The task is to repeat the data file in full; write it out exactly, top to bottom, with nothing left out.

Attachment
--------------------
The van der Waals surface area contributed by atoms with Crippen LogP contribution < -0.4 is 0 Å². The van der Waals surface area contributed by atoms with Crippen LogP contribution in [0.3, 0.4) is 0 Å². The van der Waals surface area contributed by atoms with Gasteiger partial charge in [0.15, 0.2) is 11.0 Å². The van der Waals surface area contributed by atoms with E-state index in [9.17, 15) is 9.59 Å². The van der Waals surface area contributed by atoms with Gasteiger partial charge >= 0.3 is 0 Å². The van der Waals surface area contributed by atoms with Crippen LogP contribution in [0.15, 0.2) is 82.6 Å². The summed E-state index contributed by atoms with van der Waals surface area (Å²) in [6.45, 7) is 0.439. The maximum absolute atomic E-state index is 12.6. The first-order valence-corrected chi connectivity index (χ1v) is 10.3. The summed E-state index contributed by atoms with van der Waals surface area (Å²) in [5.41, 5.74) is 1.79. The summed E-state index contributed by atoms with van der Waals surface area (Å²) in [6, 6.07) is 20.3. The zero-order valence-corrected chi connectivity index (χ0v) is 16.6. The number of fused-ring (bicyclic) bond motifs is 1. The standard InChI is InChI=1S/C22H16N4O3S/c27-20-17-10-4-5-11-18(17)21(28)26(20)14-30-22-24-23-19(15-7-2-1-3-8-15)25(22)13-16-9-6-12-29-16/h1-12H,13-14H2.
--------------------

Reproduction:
The van der Waals surface area contributed by atoms with Crippen LogP contribution < -0.4 is 0 Å². The van der Waals surface area contributed by atoms with Crippen LogP contribution in [0.3, 0.4) is 0 Å². The van der Waals surface area contributed by atoms with Gasteiger partial charge in [0.15, 0.2) is 11.0 Å². The van der Waals surface area contributed by atoms with E-state index in [9.17, 15) is 9.59 Å². The van der Waals surface area contributed by atoms with Gasteiger partial charge >= 0.3 is 0 Å². The van der Waals surface area contributed by atoms with Crippen LogP contribution in [0.15, 0.2) is 82.6 Å². The summed E-state index contributed by atoms with van der Waals surface area (Å²) in [6.45, 7) is 0.439. The maximum absolute atomic E-state index is 12.6. The first-order valence-corrected chi connectivity index (χ1v) is 10.3. The summed E-state index contributed by atoms with van der Waals surface area (Å²) in [5.41, 5.74) is 1.79. The summed E-state index contributed by atoms with van der Waals surface area (Å²) in [6, 6.07) is 20.3. The zero-order valence-corrected chi connectivity index (χ0v) is 16.6. The number of fused-ring (bicyclic) bond motifs is 1. The standard InChI is InChI=1S/C22H16N4O3S/c27-20-17-10-4-5-11-18(17)21(28)26(20)14-30-22-24-23-19(15-7-2-1-3-8-15)25(22)13-16-9-6-12-29-16/h1-12H,13-14H2.